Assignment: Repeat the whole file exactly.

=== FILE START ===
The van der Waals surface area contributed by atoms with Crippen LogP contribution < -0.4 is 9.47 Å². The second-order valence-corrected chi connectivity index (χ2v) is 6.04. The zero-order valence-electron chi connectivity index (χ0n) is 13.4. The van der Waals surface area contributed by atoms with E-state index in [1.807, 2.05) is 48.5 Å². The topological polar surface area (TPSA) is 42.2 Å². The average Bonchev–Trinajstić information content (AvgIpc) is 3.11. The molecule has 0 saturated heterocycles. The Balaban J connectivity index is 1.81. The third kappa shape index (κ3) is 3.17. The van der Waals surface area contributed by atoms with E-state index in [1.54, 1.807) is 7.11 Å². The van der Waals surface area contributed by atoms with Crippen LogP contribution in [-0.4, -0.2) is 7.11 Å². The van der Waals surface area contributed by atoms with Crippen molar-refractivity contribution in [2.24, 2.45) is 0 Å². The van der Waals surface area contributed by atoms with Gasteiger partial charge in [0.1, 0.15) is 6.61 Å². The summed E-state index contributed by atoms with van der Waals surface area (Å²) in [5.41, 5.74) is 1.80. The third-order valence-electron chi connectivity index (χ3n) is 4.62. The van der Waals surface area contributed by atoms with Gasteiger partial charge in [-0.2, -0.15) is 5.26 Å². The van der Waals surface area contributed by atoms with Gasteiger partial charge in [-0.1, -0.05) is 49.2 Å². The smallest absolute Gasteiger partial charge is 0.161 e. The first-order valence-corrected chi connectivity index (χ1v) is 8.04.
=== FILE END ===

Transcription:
The van der Waals surface area contributed by atoms with Crippen LogP contribution < -0.4 is 9.47 Å². The second-order valence-corrected chi connectivity index (χ2v) is 6.04. The zero-order valence-electron chi connectivity index (χ0n) is 13.4. The van der Waals surface area contributed by atoms with E-state index in [1.807, 2.05) is 48.5 Å². The topological polar surface area (TPSA) is 42.2 Å². The average Bonchev–Trinajstić information content (AvgIpc) is 3.11. The molecule has 0 saturated heterocycles. The Balaban J connectivity index is 1.81. The third kappa shape index (κ3) is 3.17. The van der Waals surface area contributed by atoms with E-state index in [1.54, 1.807) is 7.11 Å². The van der Waals surface area contributed by atoms with Crippen LogP contribution in [-0.4, -0.2) is 7.11 Å². The van der Waals surface area contributed by atoms with Crippen molar-refractivity contribution in [2.24, 2.45) is 0 Å². The van der Waals surface area contributed by atoms with Gasteiger partial charge in [0.1, 0.15) is 6.61 Å². The summed E-state index contributed by atoms with van der Waals surface area (Å²) in [5.41, 5.74) is 1.80. The third-order valence-electron chi connectivity index (χ3n) is 4.62. The van der Waals surface area contributed by atoms with Gasteiger partial charge in [-0.2, -0.15) is 5.26 Å². The van der Waals surface area contributed by atoms with Gasteiger partial charge in [-0.1, -0.05) is 49.2 Å². The smallest absolute Gasteiger partial charge is 0.161 e. The first-order valence-corrected chi connectivity index (χ1v) is 8.04.